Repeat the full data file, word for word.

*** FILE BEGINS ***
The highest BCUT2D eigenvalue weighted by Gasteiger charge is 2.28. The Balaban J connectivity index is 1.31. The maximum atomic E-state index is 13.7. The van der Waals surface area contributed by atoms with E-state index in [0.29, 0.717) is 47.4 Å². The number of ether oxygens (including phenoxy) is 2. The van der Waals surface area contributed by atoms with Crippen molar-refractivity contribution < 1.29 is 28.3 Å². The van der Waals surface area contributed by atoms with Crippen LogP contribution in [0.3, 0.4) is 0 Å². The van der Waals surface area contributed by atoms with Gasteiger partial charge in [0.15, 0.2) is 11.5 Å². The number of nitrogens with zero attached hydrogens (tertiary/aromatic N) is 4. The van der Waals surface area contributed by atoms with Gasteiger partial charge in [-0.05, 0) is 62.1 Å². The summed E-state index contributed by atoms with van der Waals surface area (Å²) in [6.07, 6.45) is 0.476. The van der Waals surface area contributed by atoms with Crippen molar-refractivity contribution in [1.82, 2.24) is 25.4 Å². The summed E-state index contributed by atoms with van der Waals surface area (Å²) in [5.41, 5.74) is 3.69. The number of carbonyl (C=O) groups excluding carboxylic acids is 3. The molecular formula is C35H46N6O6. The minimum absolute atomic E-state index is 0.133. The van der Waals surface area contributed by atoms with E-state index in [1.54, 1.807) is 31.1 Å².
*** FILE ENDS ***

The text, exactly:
The highest BCUT2D eigenvalue weighted by Gasteiger charge is 2.28. The Balaban J connectivity index is 1.31. The maximum atomic E-state index is 13.7. The van der Waals surface area contributed by atoms with E-state index in [0.29, 0.717) is 47.4 Å². The number of ether oxygens (including phenoxy) is 2. The van der Waals surface area contributed by atoms with Crippen molar-refractivity contribution < 1.29 is 28.3 Å². The van der Waals surface area contributed by atoms with Crippen LogP contribution in [0.3, 0.4) is 0 Å². The van der Waals surface area contributed by atoms with Gasteiger partial charge in [0.15, 0.2) is 11.5 Å². The number of nitrogens with zero attached hydrogens (tertiary/aromatic N) is 4. The van der Waals surface area contributed by atoms with Gasteiger partial charge in [-0.05, 0) is 62.1 Å². The summed E-state index contributed by atoms with van der Waals surface area (Å²) in [6.07, 6.45) is 0.476. The van der Waals surface area contributed by atoms with Crippen molar-refractivity contribution in [1.82, 2.24) is 25.4 Å². The summed E-state index contributed by atoms with van der Waals surface area (Å²) in [5.41, 5.74) is 3.69. The number of carbonyl (C=O) groups excluding carboxylic acids is 3. The molecular formula is C35H46N6O6. The minimum absolute atomic E-state index is 0.133. The van der Waals surface area contributed by atoms with E-state index in [1.54, 1.807) is 31.1 Å².